Whenever there is an indication that something could disrupt power don’t just run out to buy milk and bread. There are several things that you can do at home to help you prepare and make your life better.

I tend to use ‘Hurricane’ as the general cause of short-term power outages but this can be adapted to any anticipated event of short-term duration.

Secure an adequate water supply

You will need a gallon of water per person per day. This is as easy as buying a case of water per person sheltering with you. This is drinking water only for people who are not performing manual labor. Persons performing manual labor will need 1-2 quarts of water per hour in the heat and 1 quart per hour in the cold. This is just water for drinking only; it does not take into account water for cooking or personal hygiene.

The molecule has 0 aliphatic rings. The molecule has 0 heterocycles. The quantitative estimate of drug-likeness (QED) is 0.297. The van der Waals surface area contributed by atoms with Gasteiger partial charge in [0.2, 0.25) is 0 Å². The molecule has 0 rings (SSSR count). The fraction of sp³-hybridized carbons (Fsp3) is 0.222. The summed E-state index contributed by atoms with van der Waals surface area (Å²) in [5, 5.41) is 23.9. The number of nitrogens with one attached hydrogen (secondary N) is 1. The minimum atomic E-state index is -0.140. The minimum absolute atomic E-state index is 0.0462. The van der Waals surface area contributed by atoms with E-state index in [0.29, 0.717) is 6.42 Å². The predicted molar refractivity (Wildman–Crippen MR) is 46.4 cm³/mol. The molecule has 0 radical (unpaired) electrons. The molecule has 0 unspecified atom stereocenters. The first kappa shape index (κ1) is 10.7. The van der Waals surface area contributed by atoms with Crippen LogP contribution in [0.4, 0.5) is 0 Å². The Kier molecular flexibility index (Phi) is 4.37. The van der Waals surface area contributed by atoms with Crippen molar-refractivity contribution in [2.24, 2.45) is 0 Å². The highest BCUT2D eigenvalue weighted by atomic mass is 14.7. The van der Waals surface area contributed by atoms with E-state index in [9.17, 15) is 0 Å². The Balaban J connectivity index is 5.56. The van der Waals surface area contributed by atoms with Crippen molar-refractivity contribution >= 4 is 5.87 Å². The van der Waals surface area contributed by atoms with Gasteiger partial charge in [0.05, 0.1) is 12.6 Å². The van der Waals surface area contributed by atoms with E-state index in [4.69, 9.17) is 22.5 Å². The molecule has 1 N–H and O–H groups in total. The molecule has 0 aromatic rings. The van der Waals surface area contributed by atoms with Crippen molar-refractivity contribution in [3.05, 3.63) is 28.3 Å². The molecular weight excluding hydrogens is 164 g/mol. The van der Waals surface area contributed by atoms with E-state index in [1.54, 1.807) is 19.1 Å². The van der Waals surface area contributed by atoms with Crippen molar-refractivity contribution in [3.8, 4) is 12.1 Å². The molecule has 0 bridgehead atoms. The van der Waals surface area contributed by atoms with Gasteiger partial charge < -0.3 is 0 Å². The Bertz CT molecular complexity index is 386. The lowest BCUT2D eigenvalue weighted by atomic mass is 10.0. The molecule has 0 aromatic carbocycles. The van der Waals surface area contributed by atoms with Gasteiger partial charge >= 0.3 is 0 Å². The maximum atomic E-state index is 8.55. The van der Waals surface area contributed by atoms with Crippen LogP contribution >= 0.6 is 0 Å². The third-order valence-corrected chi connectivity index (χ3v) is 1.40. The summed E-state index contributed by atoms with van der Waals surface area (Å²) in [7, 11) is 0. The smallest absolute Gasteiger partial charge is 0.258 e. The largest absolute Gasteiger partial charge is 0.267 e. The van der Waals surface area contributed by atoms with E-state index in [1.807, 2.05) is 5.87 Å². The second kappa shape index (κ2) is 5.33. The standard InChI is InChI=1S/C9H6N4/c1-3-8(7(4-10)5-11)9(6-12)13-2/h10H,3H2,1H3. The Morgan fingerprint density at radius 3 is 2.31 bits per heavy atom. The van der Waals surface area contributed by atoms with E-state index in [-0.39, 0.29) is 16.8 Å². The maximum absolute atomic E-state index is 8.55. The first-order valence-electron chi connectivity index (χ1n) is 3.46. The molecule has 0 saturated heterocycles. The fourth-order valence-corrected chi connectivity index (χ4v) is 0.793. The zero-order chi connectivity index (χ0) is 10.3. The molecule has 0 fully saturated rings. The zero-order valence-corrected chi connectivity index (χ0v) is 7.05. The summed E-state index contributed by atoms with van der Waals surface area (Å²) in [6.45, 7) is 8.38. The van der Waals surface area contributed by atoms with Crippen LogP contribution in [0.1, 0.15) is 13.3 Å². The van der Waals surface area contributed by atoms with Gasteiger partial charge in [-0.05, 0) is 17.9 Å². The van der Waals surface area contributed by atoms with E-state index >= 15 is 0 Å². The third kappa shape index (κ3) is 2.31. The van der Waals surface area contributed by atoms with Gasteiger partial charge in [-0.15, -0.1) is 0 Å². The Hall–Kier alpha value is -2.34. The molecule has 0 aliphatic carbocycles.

Fill your bathtub with water. This water will be used to flush the toilet. Conserve water by flushing only when necessary. Remember “yellow let it mellow, brown flush it down”.

Toilets in America are flushed by siphon. The goose-neck in the toilet keeps gas and odor from coming into the house. Pouring water into the toilet bowl raises the level of the water above the goose-neck and will cause a siphon action to drain the bowl.

You can understand how the siphon works by trying two experiments with your toilet. First, take a cup of water and pour it into the bowl. You will find that almost nothing happens. What’s even more interesting is that you can pour multiple cups of water into a toilet bowl, one at a time, and still, nothing will happen.